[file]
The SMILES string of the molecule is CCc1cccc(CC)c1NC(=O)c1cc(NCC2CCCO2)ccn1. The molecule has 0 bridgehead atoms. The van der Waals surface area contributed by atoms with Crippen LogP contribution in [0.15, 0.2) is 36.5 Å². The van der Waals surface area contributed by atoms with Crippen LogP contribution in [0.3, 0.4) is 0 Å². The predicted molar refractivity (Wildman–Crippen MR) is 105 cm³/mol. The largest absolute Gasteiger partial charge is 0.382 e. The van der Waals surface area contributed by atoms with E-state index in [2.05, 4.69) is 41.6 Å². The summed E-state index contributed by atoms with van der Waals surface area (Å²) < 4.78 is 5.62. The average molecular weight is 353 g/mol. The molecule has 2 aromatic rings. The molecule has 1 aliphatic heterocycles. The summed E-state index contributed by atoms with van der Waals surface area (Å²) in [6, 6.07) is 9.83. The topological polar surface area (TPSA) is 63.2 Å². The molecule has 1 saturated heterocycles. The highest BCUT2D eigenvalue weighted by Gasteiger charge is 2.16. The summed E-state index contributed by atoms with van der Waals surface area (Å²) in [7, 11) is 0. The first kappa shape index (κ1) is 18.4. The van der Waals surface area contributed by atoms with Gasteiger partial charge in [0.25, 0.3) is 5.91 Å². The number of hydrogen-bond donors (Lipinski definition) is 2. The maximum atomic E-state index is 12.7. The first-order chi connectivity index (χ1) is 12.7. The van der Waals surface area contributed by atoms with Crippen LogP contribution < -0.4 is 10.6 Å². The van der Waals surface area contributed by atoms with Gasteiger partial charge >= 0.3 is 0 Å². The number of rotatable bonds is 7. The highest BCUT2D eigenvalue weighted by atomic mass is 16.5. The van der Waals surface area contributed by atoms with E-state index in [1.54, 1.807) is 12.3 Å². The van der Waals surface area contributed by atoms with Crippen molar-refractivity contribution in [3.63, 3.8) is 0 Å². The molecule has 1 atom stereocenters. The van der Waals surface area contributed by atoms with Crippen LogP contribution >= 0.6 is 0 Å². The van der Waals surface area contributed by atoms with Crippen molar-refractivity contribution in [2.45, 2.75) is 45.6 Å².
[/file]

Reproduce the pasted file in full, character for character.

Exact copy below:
The SMILES string of the molecule is CCc1cccc(CC)c1NC(=O)c1cc(NCC2CCCO2)ccn1. The molecule has 0 bridgehead atoms. The van der Waals surface area contributed by atoms with Crippen LogP contribution in [0.15, 0.2) is 36.5 Å². The van der Waals surface area contributed by atoms with Crippen LogP contribution in [0.3, 0.4) is 0 Å². The predicted molar refractivity (Wildman–Crippen MR) is 105 cm³/mol. The largest absolute Gasteiger partial charge is 0.382 e. The van der Waals surface area contributed by atoms with E-state index in [2.05, 4.69) is 41.6 Å². The summed E-state index contributed by atoms with van der Waals surface area (Å²) < 4.78 is 5.62. The average molecular weight is 353 g/mol. The molecule has 2 aromatic rings. The molecule has 1 aliphatic heterocycles. The summed E-state index contributed by atoms with van der Waals surface area (Å²) in [6, 6.07) is 9.83. The topological polar surface area (TPSA) is 63.2 Å². The molecule has 1 saturated heterocycles. The highest BCUT2D eigenvalue weighted by Gasteiger charge is 2.16. The summed E-state index contributed by atoms with van der Waals surface area (Å²) in [7, 11) is 0. The first kappa shape index (κ1) is 18.4. The van der Waals surface area contributed by atoms with Gasteiger partial charge in [0.25, 0.3) is 5.91 Å². The number of hydrogen-bond donors (Lipinski definition) is 2. The maximum atomic E-state index is 12.7. The first-order chi connectivity index (χ1) is 12.7. The van der Waals surface area contributed by atoms with Crippen LogP contribution < -0.4 is 10.6 Å². The van der Waals surface area contributed by atoms with Gasteiger partial charge >= 0.3 is 0 Å². The number of rotatable bonds is 7. The highest BCUT2D eigenvalue weighted by atomic mass is 16.5. The van der Waals surface area contributed by atoms with E-state index in [1.54, 1.807) is 12.3 Å². The van der Waals surface area contributed by atoms with Crippen molar-refractivity contribution in [3.63, 3.8) is 0 Å². The molecule has 1 atom stereocenters. The van der Waals surface area contributed by atoms with Crippen LogP contribution >= 0.6 is 0 Å². The van der Waals surface area contributed by atoms with Crippen molar-refractivity contribution in [2.45, 2.75) is 45.6 Å².